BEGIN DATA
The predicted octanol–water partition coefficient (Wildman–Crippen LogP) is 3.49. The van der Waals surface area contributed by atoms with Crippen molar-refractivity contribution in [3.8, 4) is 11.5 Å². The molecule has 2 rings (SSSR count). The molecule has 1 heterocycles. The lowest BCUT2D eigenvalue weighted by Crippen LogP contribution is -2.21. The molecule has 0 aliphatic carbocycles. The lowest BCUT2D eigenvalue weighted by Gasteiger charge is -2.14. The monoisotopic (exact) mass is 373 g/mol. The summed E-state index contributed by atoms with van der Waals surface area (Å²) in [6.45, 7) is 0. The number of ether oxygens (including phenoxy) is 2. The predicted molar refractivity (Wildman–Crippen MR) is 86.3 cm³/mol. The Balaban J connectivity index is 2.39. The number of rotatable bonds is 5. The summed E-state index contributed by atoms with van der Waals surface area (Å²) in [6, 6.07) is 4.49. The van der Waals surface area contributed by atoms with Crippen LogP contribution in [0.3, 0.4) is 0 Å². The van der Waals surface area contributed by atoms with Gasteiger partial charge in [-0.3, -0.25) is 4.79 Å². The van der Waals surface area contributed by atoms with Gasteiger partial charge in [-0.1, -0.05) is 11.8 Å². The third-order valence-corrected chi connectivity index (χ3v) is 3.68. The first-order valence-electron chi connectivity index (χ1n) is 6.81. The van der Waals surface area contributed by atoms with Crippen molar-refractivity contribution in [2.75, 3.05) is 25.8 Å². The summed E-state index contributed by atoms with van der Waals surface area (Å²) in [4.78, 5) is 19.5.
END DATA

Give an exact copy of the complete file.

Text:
The predicted octanol–water partition coefficient (Wildman–Crippen LogP) is 3.49. The van der Waals surface area contributed by atoms with Crippen molar-refractivity contribution in [3.8, 4) is 11.5 Å². The molecule has 2 rings (SSSR count). The molecule has 1 heterocycles. The lowest BCUT2D eigenvalue weighted by Crippen LogP contribution is -2.21. The molecule has 0 aliphatic carbocycles. The lowest BCUT2D eigenvalue weighted by Gasteiger charge is -2.14. The monoisotopic (exact) mass is 373 g/mol. The summed E-state index contributed by atoms with van der Waals surface area (Å²) in [6.45, 7) is 0. The number of ether oxygens (including phenoxy) is 2. The predicted molar refractivity (Wildman–Crippen MR) is 86.3 cm³/mol. The Balaban J connectivity index is 2.39. The number of rotatable bonds is 5. The summed E-state index contributed by atoms with van der Waals surface area (Å²) in [6, 6.07) is 4.49. The van der Waals surface area contributed by atoms with Crippen LogP contribution in [0.3, 0.4) is 0 Å². The van der Waals surface area contributed by atoms with Gasteiger partial charge in [-0.3, -0.25) is 4.79 Å². The van der Waals surface area contributed by atoms with Gasteiger partial charge in [-0.1, -0.05) is 11.8 Å². The third-order valence-corrected chi connectivity index (χ3v) is 3.68. The first-order valence-electron chi connectivity index (χ1n) is 6.81. The van der Waals surface area contributed by atoms with Crippen molar-refractivity contribution in [2.75, 3.05) is 25.8 Å². The summed E-state index contributed by atoms with van der Waals surface area (Å²) in [4.78, 5) is 19.5.